Los Angeles Developer Guilty of Bribing City Councilman with Casino Chips

By | June 28, 2022

Los Angeles real estate developer Dae Yong Lee, more commonly known in Southern California as David Lee, has been found guilty of bribing a city official.

Los Angeles bribery casino laundering chips
Former Los Angeles Councilman Jose Huizar (left) is facing federal criminal charges on allegations that he accepted bribes from two real estate developers, one being Chinese billionaire Wei Huang (right). Another individual charged with bribing Huizar, David Lee, was found guilty this week. (Image: Getty)

A jury yesterday concluded that Lee knowingly bribed former Los Angeles City Councilman Jose Huizar in August 2016. The US Attorney’s Office for the Central District of California alleged that Lee directed $500,000 to Huizar in exchange for the councilor making sure his proposed 20-story real estate tower in downtown Los Angeles would be approved.

A labor union had earlier come out in staunch opposition to Lee’s project. Federal officials believe Huizar promised Lee that the trade group’s objections would go away with the bribe.

Lee was found guilty of three felony counts: one count of honest services wire fraud, one count of bribery, and one count of falsification of records in federal investigations.

Federal prosecutors successfully argued that Lee funneled half of a million dollars to Huizar through close acquaintances of the city government official. The investigation began when Lee’s development firm — 940 Hill LLC — was suspected of altering its accounting and tax records to falsely categorize the $500,000 bribe as a legitimate business expense.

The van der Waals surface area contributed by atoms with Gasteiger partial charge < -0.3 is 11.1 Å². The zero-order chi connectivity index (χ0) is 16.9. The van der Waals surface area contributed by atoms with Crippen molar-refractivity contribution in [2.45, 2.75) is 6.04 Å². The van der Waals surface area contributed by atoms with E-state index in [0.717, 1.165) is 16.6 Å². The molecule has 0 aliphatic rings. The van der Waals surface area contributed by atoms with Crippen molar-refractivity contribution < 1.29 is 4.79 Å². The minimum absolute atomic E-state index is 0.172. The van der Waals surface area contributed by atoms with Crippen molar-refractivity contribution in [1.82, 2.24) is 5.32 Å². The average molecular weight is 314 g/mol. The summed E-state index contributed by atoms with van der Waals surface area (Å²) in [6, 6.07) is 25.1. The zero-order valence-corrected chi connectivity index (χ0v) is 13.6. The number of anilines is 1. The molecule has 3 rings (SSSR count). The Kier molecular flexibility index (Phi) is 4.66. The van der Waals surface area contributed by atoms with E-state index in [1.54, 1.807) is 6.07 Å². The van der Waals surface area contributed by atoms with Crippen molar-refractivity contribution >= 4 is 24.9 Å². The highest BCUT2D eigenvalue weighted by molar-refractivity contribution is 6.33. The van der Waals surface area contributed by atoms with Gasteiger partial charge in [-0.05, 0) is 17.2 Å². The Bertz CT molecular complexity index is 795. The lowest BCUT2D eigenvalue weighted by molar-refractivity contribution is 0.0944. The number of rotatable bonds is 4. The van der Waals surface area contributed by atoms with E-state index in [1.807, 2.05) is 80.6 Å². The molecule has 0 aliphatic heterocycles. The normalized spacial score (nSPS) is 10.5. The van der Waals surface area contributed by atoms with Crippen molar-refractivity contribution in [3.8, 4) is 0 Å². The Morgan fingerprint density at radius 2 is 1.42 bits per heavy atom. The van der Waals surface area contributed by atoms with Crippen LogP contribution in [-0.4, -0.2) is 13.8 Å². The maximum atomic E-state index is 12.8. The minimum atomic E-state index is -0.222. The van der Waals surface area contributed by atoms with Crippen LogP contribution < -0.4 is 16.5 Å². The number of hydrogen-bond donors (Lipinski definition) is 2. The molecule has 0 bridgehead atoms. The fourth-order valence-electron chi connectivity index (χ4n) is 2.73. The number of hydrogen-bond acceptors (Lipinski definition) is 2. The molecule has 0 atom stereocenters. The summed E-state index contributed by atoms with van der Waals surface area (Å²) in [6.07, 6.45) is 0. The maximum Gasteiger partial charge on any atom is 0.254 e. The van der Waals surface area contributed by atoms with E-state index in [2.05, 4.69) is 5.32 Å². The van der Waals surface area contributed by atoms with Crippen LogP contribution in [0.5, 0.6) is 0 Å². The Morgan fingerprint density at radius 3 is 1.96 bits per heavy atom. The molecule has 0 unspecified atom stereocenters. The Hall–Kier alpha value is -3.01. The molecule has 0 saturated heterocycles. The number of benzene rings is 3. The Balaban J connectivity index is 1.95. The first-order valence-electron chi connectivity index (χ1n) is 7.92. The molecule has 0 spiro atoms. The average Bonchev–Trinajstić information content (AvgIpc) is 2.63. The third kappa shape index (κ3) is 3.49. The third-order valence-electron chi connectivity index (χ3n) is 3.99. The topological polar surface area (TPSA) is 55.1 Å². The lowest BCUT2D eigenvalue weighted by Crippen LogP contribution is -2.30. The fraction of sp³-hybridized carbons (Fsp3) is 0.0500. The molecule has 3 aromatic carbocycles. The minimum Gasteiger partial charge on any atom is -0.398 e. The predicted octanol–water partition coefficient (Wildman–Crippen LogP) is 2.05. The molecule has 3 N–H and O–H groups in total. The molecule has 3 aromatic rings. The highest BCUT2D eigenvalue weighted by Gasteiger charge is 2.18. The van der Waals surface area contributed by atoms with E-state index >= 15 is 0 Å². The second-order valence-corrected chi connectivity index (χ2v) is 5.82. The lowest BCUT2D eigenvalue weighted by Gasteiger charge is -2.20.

US District Judge John Walter has scheduled a September 19 sentencing hearing for Lee. He faces a maximum of 50 years in prison, plus a $1.5 million fine.

Casino Laundromat

Huizar is facing numerous allegations of wrongdoing during his roughly 15 years on the Los Angeles City Council. He has pleaded not guilty in both cases brought against him by federal prosecutors.

Along with the Lee case, Huizar has been accused of accepting more than $1 million from Chinese billionaire Wei Huang and his Shenzhen New World LLC, which was seeking to build a 77-story hotel called the L.A. Grand Downtown. That bribe, the federal indictment alleges, related to Huizar assuring Wei that his project, which would be one of the biggest in recent memory in downtown Los Angeles, would proceed interrupted.

Law enforcement says Huizar tried to clean some of the dirty money through Las Vegas casinos. But casinos are some of the most surveilled commercial businesses in the entire world. And that’s why Huizar’s attempts to allegedly clean his ill-gotten cash through Strip cages was a most irrational move.

Federal officials obtained video footage of Huizar making at least eight trips to Las Vegas between 2014 and 2016. Wei was often by his side. Prosecutors say surveillance video shows Wei repeatedly purchasing large sums of gaming chips, and then Huizar later redeeming the tokens for cash.

Huizar’s trial is set to begin on February 21, 2023. He’s facing dozens of federal criminal charges and potentially decades behind bars.

Associates Plead Guilty

Huizar’s righthand man, Justin Kim, was accused of being a middleman in the Lee-Huizar bribery scheme. Kim, a Huizar fundraiser and Los Angeles political insider, pleaded guilty to a federal bribery charge in June of 2020 and is cooperating with the ongoing cases.

George Esparza, who was Huizar’s personal assistant, admitted guilt the month after Kim did. Esparza testified that he assisted in two “money drops” from Lee.

Lee’s attorney Ariel Neuman countered that his client was simply a victim of a “demonstrated liar.”

He’s [Lee] a businessman who trusted the wrong person — the worst kind of person,” Neuman argued.

But the jury determined otherwise, taped audio recordings authorized via a wiretap warrant exposing that Lee was indeed in on the bribery scheme.

The post Los Angeles Developer Guilty of Bribing City Councilman with Casino Chips appeared first on Casino.org.

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